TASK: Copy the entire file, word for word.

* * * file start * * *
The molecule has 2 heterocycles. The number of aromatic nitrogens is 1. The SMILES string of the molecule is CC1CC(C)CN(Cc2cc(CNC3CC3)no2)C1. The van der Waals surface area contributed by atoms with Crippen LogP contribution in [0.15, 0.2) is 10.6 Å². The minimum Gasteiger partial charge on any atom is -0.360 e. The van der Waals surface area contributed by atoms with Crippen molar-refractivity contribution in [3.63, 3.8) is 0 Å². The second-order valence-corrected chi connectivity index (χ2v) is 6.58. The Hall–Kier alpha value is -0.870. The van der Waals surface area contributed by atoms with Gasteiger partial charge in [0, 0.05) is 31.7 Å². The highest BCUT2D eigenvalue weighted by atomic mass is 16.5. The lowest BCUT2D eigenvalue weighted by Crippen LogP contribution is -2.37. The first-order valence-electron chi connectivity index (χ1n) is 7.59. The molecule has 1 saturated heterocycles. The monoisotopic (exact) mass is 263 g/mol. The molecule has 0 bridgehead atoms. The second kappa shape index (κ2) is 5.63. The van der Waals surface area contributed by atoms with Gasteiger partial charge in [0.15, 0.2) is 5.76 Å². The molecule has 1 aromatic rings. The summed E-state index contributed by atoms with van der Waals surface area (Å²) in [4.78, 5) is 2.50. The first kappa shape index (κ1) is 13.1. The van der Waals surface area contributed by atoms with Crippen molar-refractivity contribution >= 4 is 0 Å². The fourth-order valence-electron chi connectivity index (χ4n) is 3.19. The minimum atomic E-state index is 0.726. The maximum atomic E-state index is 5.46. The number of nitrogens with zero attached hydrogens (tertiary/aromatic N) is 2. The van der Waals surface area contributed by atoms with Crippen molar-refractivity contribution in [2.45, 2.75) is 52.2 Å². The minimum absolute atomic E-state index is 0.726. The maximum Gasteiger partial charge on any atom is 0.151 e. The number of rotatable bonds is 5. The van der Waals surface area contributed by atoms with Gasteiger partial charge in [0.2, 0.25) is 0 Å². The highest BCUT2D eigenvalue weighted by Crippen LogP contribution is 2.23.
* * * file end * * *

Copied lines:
The molecule has 2 heterocycles. The number of aromatic nitrogens is 1. The SMILES string of the molecule is CC1CC(C)CN(Cc2cc(CNC3CC3)no2)C1. The van der Waals surface area contributed by atoms with Crippen LogP contribution in [0.15, 0.2) is 10.6 Å². The minimum Gasteiger partial charge on any atom is -0.360 e. The van der Waals surface area contributed by atoms with Crippen molar-refractivity contribution in [3.63, 3.8) is 0 Å². The second-order valence-corrected chi connectivity index (χ2v) is 6.58. The Hall–Kier alpha value is -0.870. The van der Waals surface area contributed by atoms with Gasteiger partial charge in [0, 0.05) is 31.7 Å². The highest BCUT2D eigenvalue weighted by atomic mass is 16.5. The lowest BCUT2D eigenvalue weighted by Crippen LogP contribution is -2.37. The first-order valence-electron chi connectivity index (χ1n) is 7.59. The molecule has 1 saturated heterocycles. The monoisotopic (exact) mass is 263 g/mol. The molecule has 0 bridgehead atoms. The second kappa shape index (κ2) is 5.63. The van der Waals surface area contributed by atoms with Gasteiger partial charge in [0.15, 0.2) is 5.76 Å². The molecule has 1 aromatic rings. The summed E-state index contributed by atoms with van der Waals surface area (Å²) in [4.78, 5) is 2.50. The first kappa shape index (κ1) is 13.1. The van der Waals surface area contributed by atoms with Crippen molar-refractivity contribution >= 4 is 0 Å². The fourth-order valence-electron chi connectivity index (χ4n) is 3.19. The minimum atomic E-state index is 0.726. The maximum atomic E-state index is 5.46. The number of nitrogens with zero attached hydrogens (tertiary/aromatic N) is 2. The van der Waals surface area contributed by atoms with Crippen molar-refractivity contribution in [2.45, 2.75) is 52.2 Å². The minimum absolute atomic E-state index is 0.726. The maximum Gasteiger partial charge on any atom is 0.151 e. The number of rotatable bonds is 5. The van der Waals surface area contributed by atoms with Gasteiger partial charge in [0.2, 0.25) is 0 Å². The highest BCUT2D eigenvalue weighted by Crippen LogP contribution is 2.23.